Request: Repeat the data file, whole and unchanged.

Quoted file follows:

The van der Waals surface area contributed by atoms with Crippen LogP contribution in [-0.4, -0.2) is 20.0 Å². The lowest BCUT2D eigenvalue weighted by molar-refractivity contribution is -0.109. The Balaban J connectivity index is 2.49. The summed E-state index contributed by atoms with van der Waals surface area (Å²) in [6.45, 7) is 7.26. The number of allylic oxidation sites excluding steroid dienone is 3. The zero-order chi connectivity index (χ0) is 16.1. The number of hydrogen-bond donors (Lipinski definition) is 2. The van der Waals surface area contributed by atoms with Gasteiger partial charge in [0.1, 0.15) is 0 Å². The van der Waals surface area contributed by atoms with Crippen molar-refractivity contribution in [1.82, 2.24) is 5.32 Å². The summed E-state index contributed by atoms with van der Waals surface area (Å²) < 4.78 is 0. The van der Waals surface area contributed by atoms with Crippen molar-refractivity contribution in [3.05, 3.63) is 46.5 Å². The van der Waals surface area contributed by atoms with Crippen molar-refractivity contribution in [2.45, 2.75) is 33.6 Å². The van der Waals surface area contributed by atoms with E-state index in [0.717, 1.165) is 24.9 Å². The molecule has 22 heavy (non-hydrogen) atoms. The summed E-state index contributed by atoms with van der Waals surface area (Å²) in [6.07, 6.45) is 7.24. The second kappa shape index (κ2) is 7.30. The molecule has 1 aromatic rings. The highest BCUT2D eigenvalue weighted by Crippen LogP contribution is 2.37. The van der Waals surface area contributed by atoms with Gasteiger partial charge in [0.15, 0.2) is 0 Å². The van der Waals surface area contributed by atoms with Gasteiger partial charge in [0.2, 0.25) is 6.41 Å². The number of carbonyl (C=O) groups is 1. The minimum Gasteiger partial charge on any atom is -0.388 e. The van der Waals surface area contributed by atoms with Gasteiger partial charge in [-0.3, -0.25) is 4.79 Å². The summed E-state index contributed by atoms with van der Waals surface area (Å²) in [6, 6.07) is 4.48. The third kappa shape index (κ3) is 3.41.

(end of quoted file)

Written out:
The van der Waals surface area contributed by atoms with Crippen LogP contribution in [-0.4, -0.2) is 20.0 Å². The lowest BCUT2D eigenvalue weighted by molar-refractivity contribution is -0.109. The Balaban J connectivity index is 2.49. The summed E-state index contributed by atoms with van der Waals surface area (Å²) in [6.45, 7) is 7.26. The number of allylic oxidation sites excluding steroid dienone is 3. The zero-order chi connectivity index (χ0) is 16.1. The number of hydrogen-bond donors (Lipinski definition) is 2. The van der Waals surface area contributed by atoms with Gasteiger partial charge in [0.1, 0.15) is 0 Å². The van der Waals surface area contributed by atoms with Crippen molar-refractivity contribution in [1.82, 2.24) is 5.32 Å². The summed E-state index contributed by atoms with van der Waals surface area (Å²) < 4.78 is 0. The van der Waals surface area contributed by atoms with Crippen molar-refractivity contribution in [3.05, 3.63) is 46.5 Å². The van der Waals surface area contributed by atoms with Crippen molar-refractivity contribution in [2.45, 2.75) is 33.6 Å². The van der Waals surface area contributed by atoms with E-state index in [0.717, 1.165) is 24.9 Å². The molecule has 22 heavy (non-hydrogen) atoms. The summed E-state index contributed by atoms with van der Waals surface area (Å²) in [6.07, 6.45) is 7.24. The second kappa shape index (κ2) is 7.30. The molecule has 1 aromatic rings. The highest BCUT2D eigenvalue weighted by Crippen LogP contribution is 2.37. The van der Waals surface area contributed by atoms with Gasteiger partial charge in [0.15, 0.2) is 0 Å². The van der Waals surface area contributed by atoms with Gasteiger partial charge in [0.2, 0.25) is 6.41 Å². The number of carbonyl (C=O) groups is 1. The minimum Gasteiger partial charge on any atom is -0.388 e. The van der Waals surface area contributed by atoms with Gasteiger partial charge in [-0.3, -0.25) is 4.79 Å². The summed E-state index contributed by atoms with van der Waals surface area (Å²) in [6, 6.07) is 4.48. The third kappa shape index (κ3) is 3.41.